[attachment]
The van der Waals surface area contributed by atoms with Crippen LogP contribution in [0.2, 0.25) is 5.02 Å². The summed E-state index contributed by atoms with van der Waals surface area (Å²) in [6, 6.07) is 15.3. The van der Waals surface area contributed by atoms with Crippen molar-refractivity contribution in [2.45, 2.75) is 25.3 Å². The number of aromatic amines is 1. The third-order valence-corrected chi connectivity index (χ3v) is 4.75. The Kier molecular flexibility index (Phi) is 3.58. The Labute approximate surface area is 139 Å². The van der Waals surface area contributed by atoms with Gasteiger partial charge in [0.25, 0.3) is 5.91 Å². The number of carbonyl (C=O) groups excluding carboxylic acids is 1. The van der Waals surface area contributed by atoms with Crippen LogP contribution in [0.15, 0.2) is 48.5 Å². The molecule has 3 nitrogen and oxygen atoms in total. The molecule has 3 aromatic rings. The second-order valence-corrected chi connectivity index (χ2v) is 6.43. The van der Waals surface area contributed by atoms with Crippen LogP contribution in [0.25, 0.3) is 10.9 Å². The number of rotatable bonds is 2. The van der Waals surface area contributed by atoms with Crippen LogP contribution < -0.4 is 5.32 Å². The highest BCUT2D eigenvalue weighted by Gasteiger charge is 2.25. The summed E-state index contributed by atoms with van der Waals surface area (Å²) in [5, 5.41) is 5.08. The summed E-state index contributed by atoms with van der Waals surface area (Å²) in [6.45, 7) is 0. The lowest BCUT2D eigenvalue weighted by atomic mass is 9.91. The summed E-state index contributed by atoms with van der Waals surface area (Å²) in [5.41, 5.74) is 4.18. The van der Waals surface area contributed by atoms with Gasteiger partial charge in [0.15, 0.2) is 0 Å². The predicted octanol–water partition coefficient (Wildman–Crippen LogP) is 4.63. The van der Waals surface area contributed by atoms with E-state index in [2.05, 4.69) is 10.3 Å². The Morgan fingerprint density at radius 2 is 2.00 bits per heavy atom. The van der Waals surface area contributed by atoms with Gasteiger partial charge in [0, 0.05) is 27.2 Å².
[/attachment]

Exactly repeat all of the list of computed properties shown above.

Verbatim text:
The van der Waals surface area contributed by atoms with Crippen LogP contribution in [0.2, 0.25) is 5.02 Å². The summed E-state index contributed by atoms with van der Waals surface area (Å²) in [6, 6.07) is 15.3. The van der Waals surface area contributed by atoms with Crippen molar-refractivity contribution in [2.45, 2.75) is 25.3 Å². The number of aromatic amines is 1. The third-order valence-corrected chi connectivity index (χ3v) is 4.75. The Kier molecular flexibility index (Phi) is 3.58. The Labute approximate surface area is 139 Å². The van der Waals surface area contributed by atoms with Gasteiger partial charge in [0.25, 0.3) is 5.91 Å². The number of carbonyl (C=O) groups excluding carboxylic acids is 1. The van der Waals surface area contributed by atoms with Crippen LogP contribution in [0.15, 0.2) is 48.5 Å². The molecule has 3 nitrogen and oxygen atoms in total. The molecule has 3 aromatic rings. The second-order valence-corrected chi connectivity index (χ2v) is 6.43. The van der Waals surface area contributed by atoms with Crippen LogP contribution in [0.25, 0.3) is 10.9 Å². The number of rotatable bonds is 2. The van der Waals surface area contributed by atoms with Crippen LogP contribution < -0.4 is 5.32 Å². The highest BCUT2D eigenvalue weighted by Gasteiger charge is 2.25. The summed E-state index contributed by atoms with van der Waals surface area (Å²) in [5, 5.41) is 5.08. The summed E-state index contributed by atoms with van der Waals surface area (Å²) in [6.45, 7) is 0. The lowest BCUT2D eigenvalue weighted by atomic mass is 9.91. The summed E-state index contributed by atoms with van der Waals surface area (Å²) in [5.41, 5.74) is 4.18. The van der Waals surface area contributed by atoms with Gasteiger partial charge in [0.15, 0.2) is 0 Å². The predicted octanol–water partition coefficient (Wildman–Crippen LogP) is 4.63. The van der Waals surface area contributed by atoms with E-state index in [2.05, 4.69) is 10.3 Å². The Morgan fingerprint density at radius 2 is 2.00 bits per heavy atom. The van der Waals surface area contributed by atoms with Gasteiger partial charge in [0, 0.05) is 27.2 Å².